The Life and Letters of Lewis Carroll, Stuart Dodgson Collingwood
The Life and Letters of Lewis Carroll
Stuart Dodgson Collingwood
10:49 h History Lvl 9.06
Charles Lutwidge Dodgson, better known by his pen name Lewis Carroll, was an English author, poet and mathematician. His most notable works are Alice's Adventures in Wonderland (1865) and its sequel Through the Looking-Glass (1871). He was noted for his facility with word play, logic, and fantasy. The Life and Letters of Lewis Carroll was published in 1898. Dodgson wrote and received as many as 98,721 letters, according to a special letter register which he devised. He documented his advice about how to write more satisfying letters in a missive entitled "Eight or Nine Wise Words about Letter-Writing".

The
Life and Letters
of
Lewis Carroll
(Rev. C. L. Dodgson)

by
Stuart Dodgson Collingwood
B.
A. Christ Church, Oxford


Lewis CarrollLewis Carroll

Preface

It is with no undue confidence that I have accepted the invitation of the brothers and sisters of Lewis Carroll to write this Memoir. I am well aware that the path of the biographer is beset with pitfalls, and that, for him, suppressio veri is almost necessarily suggestio falsi — the least omission may distort the whole picture.

To write the life of Lewis Carroll as it should be written would tax the powers of a man of far greater experience and insight than I have any pretension to possess, and even he would probably fail to represent adequately such a complex personality. At least I have done my best to justify their choice, and if in any way I have wronged my uncle's memory, unintentionally, I trust that my readers will pardon me.

My task has been a delightful one. Intimately as I thought I knew Mr. Dodgson during his life, I seem since his death to have become still better acquainted with him. If this Memoir helps others of his admirers to a fuller knowledge of a man whom to know was to love, I shall not have written in vain.

I take this opportunity of thanking those who have so kindly assisted me in my work, and first I must mention my old schoolmaster, the Rev. Watson Hagger, M.A., to whom my readers are indebted for the portions of this book dealing with Mr. Dodgson’s mathematical works. I am greatly indebted to Mr. Dodgson’s relatives, and to all those kind friends of his and others who have aided me, in so many ways, in my difficult task. In particular, I may mention the names of H.R.H. the Duchess of Albany; Miss Dora Abdy; Mrs. Egerton Allen; Rev. F. H. Atkinson; Sir G. Baden-Powell, M.P.; Mr. A. Ball; Rev. T. Vere Bayne; Mrs. Bennie; Miss Blakemore; the Misses Bowman; Mrs. Boyes; Mrs. Bremer; Mrs. Brine; Miss Mary Brown; Mrs. Calverley; Miss Gertrude Chataway; Mrs. Chester; Mr. J. C. Cropper; Mr. Robert Davies; Miss Decima Dodgson; the Misses Dymes; Mrs. Eschwege; Mrs. Fuller; Mr. Harry Furniss; Rev. C. A. Goodhart; Mrs. Hargreaves; Miss Rose Harrison; Mr. Henry Holiday; Rev. H. Hopley; Miss Florence Jackson; Rev. A. Kingston; Mrs. Kitchin; Mrs. Freiligrath Kroeker; Mr. F. Madan; Mrs. Maitland; Miss M. E. Manners; Miss Adelaide Paine; Mrs. Porter; Miss Edith Rix; Rev. C. J. Robinson, D.D.; Mr. S. Rogers; Mrs. Round; Miss Isabel Standen; Mr. L. Sergeant; Miss Gaynor Simpson; Mrs. Southwall; Sir John Tenniel; Miss E. Gertrude Thomson; Mrs. Woodhouse; and Mrs. Wyper.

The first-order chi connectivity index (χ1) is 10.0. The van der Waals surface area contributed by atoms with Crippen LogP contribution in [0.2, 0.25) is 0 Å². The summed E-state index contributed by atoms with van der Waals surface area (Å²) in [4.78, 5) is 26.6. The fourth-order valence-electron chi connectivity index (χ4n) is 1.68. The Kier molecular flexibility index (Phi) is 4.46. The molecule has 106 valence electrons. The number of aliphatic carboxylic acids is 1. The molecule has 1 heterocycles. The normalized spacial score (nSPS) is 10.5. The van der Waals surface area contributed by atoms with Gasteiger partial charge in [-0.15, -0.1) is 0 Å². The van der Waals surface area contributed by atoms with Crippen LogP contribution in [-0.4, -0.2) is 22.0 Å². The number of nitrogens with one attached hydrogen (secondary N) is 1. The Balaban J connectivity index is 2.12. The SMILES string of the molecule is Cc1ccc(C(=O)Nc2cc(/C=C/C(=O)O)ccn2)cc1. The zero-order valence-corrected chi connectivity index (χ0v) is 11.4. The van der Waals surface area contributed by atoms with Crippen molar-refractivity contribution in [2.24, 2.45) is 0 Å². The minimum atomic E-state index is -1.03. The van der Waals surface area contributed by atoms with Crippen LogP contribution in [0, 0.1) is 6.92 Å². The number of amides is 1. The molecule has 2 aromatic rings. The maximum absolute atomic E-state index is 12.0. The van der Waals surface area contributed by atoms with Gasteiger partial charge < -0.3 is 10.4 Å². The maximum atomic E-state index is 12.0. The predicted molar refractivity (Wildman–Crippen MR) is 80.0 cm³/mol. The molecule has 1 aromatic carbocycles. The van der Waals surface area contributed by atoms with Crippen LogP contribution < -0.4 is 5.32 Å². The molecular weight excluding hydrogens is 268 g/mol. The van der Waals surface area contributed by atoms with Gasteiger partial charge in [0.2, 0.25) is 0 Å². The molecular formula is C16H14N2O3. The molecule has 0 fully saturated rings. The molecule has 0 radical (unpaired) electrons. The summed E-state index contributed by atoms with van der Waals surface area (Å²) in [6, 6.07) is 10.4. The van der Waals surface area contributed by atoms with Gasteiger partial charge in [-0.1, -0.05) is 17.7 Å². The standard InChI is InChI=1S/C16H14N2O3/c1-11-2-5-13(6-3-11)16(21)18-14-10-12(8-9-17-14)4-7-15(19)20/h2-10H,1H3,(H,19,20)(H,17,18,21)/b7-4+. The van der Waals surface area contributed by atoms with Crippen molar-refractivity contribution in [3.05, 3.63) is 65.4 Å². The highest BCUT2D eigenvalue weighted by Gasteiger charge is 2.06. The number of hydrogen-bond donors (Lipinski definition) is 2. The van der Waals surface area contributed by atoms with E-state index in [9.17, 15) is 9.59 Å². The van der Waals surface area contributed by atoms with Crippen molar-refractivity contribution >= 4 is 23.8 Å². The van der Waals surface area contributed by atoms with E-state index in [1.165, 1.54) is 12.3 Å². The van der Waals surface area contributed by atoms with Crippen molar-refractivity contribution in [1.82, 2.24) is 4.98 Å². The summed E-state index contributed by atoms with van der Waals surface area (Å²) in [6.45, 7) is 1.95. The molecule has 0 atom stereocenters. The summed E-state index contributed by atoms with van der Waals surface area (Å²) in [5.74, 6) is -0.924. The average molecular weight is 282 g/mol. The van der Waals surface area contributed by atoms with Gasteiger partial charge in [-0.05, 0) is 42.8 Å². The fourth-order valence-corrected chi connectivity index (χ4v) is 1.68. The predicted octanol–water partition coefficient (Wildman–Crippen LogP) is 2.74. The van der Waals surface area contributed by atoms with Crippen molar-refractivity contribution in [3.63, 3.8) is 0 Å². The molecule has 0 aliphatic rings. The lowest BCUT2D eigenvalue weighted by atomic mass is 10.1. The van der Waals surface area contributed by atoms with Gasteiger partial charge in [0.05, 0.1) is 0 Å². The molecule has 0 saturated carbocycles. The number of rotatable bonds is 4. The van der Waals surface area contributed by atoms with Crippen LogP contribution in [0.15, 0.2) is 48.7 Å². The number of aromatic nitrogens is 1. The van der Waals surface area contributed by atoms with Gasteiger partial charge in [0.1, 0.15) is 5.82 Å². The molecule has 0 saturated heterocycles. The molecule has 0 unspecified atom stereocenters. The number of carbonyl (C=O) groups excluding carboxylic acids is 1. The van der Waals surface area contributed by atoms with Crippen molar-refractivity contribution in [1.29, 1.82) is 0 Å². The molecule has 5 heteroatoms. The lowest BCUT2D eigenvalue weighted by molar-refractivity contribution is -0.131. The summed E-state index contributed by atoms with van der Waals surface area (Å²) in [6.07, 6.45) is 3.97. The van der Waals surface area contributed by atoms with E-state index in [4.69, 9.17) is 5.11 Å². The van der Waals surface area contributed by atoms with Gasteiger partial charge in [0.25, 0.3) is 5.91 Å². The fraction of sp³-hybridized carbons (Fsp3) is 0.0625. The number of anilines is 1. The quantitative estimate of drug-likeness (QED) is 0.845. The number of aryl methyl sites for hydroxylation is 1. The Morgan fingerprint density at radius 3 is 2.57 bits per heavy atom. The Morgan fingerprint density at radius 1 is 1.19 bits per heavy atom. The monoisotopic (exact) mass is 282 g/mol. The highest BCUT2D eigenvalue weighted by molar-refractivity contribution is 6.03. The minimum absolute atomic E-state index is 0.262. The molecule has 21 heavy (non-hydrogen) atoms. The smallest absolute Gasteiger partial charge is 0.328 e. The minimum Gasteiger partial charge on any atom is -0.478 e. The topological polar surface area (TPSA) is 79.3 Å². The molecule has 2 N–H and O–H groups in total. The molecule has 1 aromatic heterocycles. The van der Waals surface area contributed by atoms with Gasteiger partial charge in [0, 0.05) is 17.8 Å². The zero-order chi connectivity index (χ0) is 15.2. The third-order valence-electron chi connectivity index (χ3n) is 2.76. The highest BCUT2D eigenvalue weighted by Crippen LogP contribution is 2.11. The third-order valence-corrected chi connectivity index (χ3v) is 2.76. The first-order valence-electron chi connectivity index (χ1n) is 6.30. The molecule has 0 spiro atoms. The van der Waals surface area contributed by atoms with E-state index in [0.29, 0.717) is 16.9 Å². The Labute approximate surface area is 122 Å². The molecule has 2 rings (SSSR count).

For their help in the work of compiling the Bibliographical chapter and some other parts of the book, my thanks are due to Mr. E. Baxter, Oxford; the Controller of the University Press, Oxford; Mr. A. J. Lawrence, Rugby; Messrs. Macmillan and Co., London; Mr. James Parker, Oxford; and Messrs. Ward, Lock and Co., London.

In the extracts which I have given from Mr. Dodgson’s Journal and Correspondence it will be noticed that Italics have been somewhat freely employed to represent the words which he underlined. The use of Italics was so marked a feature of his literary style, as any one who has read his books must have observed, that without their aid the rhetorical effect, which he always strove to produce, would have been seriously marred.

S. DODGSON COLLINGWOOD

GUILDFORD, September, 1898.


Chapter I
(1832—1850)

Lewis Carroll’s forebears — The Bishop of Elphin — Murder of Captain Dodgson — Daresbury — Living in “Wonderland” — Croft — Boyish amusements — His first school-Latin verses — A good report — He goes to Rugby — The Rectory Umbrella — “A Lay of Sorrow.”

ARCHDEACON DODGSONAS A YOUNG MANARCHDEACON DODGSONAS A YOUNG MAN

The Dodgsons appear to have been for a long time connected with the north of England, and until quite recently a branch of the family resided at Stubb Hall, near Barnard Castle.

In the early part of the last century a certain Rev. Christopher Dodgson held a living in Yorkshire. His son, Charles, also took Holy Orders, and was for some time tutor to a son of the then Duke of Northumberland. In 1762 his patron presented him to the living of Elsdon, in Northumberland, by no means a desirable cure, as Mr. Dodgson discovered. The following extracts from his letters to various members of the Percy family are interesting as giving some idea of the life of a rural clergyman a hundred years ago:

I am obliged to you for promising to write to me, but don’t give yourself the trouble of writing to this place, for ‘tis almost impossible to receive ‘em, without sending a messenger 16 miles to fetch ‘em.

WholeReader. Empty coverWholeReader. Book is closedWholeReader. FilterWholeReader. Compilation cover